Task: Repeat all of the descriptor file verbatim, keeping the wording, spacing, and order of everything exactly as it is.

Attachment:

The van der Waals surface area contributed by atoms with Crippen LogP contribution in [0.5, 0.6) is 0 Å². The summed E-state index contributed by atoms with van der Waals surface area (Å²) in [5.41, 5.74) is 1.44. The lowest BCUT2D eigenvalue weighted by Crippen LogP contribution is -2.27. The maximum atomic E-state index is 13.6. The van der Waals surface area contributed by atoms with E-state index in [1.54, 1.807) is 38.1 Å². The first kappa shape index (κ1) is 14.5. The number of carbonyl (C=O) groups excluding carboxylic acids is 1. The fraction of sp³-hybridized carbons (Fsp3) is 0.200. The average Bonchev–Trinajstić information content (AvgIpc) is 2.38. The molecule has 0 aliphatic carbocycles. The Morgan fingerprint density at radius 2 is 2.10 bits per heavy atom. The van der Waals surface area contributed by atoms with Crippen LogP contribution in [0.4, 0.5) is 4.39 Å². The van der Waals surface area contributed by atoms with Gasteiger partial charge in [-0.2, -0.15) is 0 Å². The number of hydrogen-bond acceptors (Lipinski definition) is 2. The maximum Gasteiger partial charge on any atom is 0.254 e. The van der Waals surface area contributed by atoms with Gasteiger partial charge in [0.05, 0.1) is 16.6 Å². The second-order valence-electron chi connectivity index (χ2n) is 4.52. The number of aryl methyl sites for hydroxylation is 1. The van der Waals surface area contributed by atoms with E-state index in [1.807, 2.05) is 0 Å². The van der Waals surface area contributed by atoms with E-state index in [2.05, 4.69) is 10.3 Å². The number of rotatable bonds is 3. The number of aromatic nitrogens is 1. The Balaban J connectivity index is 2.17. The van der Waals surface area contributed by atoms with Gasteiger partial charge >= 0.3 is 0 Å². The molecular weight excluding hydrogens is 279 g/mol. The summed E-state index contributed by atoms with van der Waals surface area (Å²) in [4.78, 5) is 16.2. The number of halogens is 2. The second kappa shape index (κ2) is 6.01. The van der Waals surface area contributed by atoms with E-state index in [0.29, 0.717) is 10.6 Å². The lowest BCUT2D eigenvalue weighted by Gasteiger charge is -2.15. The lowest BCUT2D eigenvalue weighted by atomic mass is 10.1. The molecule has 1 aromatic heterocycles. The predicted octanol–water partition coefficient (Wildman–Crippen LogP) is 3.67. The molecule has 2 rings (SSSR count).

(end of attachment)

The van der Waals surface area contributed by atoms with Crippen LogP contribution in [0.5, 0.6) is 0 Å². The summed E-state index contributed by atoms with van der Waals surface area (Å²) in [5.41, 5.74) is 1.44. The lowest BCUT2D eigenvalue weighted by Crippen LogP contribution is -2.27. The maximum atomic E-state index is 13.6. The van der Waals surface area contributed by atoms with E-state index in [1.54, 1.807) is 38.1 Å². The first kappa shape index (κ1) is 14.5. The number of carbonyl (C=O) groups excluding carboxylic acids is 1. The fraction of sp³-hybridized carbons (Fsp3) is 0.200. The average Bonchev–Trinajstić information content (AvgIpc) is 2.38. The molecule has 0 aliphatic carbocycles. The Morgan fingerprint density at radius 2 is 2.10 bits per heavy atom. The van der Waals surface area contributed by atoms with Crippen LogP contribution in [0.4, 0.5) is 4.39 Å². The van der Waals surface area contributed by atoms with Gasteiger partial charge in [-0.2, -0.15) is 0 Å². The number of hydrogen-bond acceptors (Lipinski definition) is 2. The maximum Gasteiger partial charge on any atom is 0.254 e. The van der Waals surface area contributed by atoms with Gasteiger partial charge in [0.05, 0.1) is 16.6 Å². The second-order valence-electron chi connectivity index (χ2n) is 4.52. The number of aryl methyl sites for hydroxylation is 1. The van der Waals surface area contributed by atoms with E-state index in [1.807, 2.05) is 0 Å². The van der Waals surface area contributed by atoms with E-state index in [2.05, 4.69) is 10.3 Å². The number of rotatable bonds is 3. The number of aromatic nitrogens is 1. The Balaban J connectivity index is 2.17. The van der Waals surface area contributed by atoms with Gasteiger partial charge >= 0.3 is 0 Å². The molecular weight excluding hydrogens is 279 g/mol. The summed E-state index contributed by atoms with van der Waals surface area (Å²) in [4.78, 5) is 16.2. The number of halogens is 2. The second kappa shape index (κ2) is 6.01. The van der Waals surface area contributed by atoms with E-state index in [0.29, 0.717) is 10.6 Å². The lowest BCUT2D eigenvalue weighted by Gasteiger charge is -2.15. The lowest BCUT2D eigenvalue weighted by atomic mass is 10.1. The molecule has 1 aromatic heterocycles. The predicted octanol–water partition coefficient (Wildman–Crippen LogP) is 3.67. The molecule has 2 rings (SSSR count).